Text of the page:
Our new Scienceblogs overlords sure have great timing with their new pseudonymous blogging rules. For those who haven’t run across that yet, National Geographic has decided to eliminate pseudonyms and force everyone with a blog remaining here (which is already dwindling) to blog under their real names. Meanwhile, out here in the real world, there’s a new unfortunate case study (short version: “EpiGate”) showing how blogging under one’s real name can lead to serious threats and potential loss of employment, among other things.
I blog under my own name (obviously), but if I were starting out now, I probably wouldn’t make that choice again. There are a lot of things I would love to write about on here, but can’t–or won’t–for a variety of reasons. For one, I’m untenured and would like to stay gainfully employed, and ideally even promoted and tenured this academic year, so it’s difficult for me to talk about some of the more “slice of life” stuff on here. Even talking about being a woman in science and balancing work and personal issues (oh, there are so many stories I could tell there…) is kind of walking a fine line. I don’t necessarily want people who google me for my science to come across posts on my kids’ latest exploits, or various personal drama that might make for great blog posts, but also make it weird for external reviewers trying to fairly evaluate me, for instance. Second, I don’t enjoy being harassed. Long-time readers will note that it’s rare that I write about HIV denial, even though that was such a main topic of this blog once-upon-a-time that it even culminated in a journal article. It’s just tiring to be harassed personally by deniers–and even moreso to have my colleagues and administration bullied.
And this is just what’s happened to my colleague, EpiRen. He managed to tick off an online bully; said bully then called EpiRen’s superiors, who gave him a choice between his blogging and his employment. Not surprisingly, EpiRen eventually ended up pulling his public blog and Twitter feed, to the detriment of anyone who wanted a good source of public health information on the internets.
There’s an active discussion regarding the differences between blogging science as a scientist, and blogging as a journalist under one’s real name. A journalist’s job is to write for the public; a scientist’s, honestly, is not–and so if National Geographic is serious about wanting to keep good scientists in their lineup (and others have noted that, truly, they likely don’t give a shit), their decision to disallow pseudonymous blogging is shooting themselves in the foot. There are many valid reasons why a scientist may not want to be publicly identified on their blog–does that really make the information any less valid? Does NG really think that someone who may carry out experimental work with animals, and discuss animal research on their blog using a ‘nym, would really choose their blogging hobby over their livelihood and–potentially–their family’s safety? There are animal rights and anti-vaccine extremists to worry about; Carl Zimmer even points out recent threats aimed at Chronic Fatigue Syndrome researchers who have reached conclusions that some patients didn’t like or agree with. Who can blame many scientists for wanting badly to share their work and insights with the general public, but doing so in a way that disassociates those posts from their “real life” identity?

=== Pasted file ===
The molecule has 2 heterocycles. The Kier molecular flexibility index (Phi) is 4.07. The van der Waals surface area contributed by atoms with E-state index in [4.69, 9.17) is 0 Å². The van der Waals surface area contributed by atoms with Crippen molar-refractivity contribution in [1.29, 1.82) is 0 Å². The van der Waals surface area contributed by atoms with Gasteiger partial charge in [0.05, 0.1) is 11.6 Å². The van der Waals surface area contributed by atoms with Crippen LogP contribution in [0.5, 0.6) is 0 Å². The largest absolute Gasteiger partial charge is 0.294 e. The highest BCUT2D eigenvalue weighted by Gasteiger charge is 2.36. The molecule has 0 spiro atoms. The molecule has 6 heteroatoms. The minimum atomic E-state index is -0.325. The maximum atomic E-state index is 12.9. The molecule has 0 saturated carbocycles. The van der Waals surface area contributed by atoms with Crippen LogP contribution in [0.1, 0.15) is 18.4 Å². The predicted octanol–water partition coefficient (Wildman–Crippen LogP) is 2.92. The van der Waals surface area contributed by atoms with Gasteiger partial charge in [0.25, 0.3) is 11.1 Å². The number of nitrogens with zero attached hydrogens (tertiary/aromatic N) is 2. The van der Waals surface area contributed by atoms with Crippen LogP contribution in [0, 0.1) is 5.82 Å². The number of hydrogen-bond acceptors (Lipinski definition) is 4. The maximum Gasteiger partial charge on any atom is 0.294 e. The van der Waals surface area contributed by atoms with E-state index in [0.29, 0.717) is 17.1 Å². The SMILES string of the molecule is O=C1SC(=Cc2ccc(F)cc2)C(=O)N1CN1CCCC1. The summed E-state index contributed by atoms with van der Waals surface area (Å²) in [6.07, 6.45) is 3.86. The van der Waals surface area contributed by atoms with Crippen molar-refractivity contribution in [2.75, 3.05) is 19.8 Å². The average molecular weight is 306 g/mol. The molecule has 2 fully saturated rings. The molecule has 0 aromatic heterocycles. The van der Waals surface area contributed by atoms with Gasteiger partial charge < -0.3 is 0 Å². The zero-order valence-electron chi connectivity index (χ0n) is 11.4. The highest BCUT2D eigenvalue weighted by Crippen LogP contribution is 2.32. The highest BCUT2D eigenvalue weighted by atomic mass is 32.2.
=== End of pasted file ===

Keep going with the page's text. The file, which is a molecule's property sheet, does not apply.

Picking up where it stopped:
These things aren’t just theoretical. HIV denier Andrew Maniotis showed up, unannounced, at my work office one day a few years ago. The recently-arrested “David Mabus” showed up at an atheist convention. While using a pseudonym doesn’t always protect you–certainly many pseuds have been outed by those willing to do the detective work–it at least offers you some measure of protection from threats, both online and off.
NG claims to have listened to reasons for blogging under a pseudonym, but have made this decision as a way to “establish best practices” in the industry. Well, I call shenanigans. They’re freaking National Geographic–they can set the curve, and establish best practices by allowing (hey, even encouraging!) quality pseud bloggers. After all, would Carl Zimmer and Ed Yong be any less awesome if they were instead known as ParasiteGuy and RocketMan?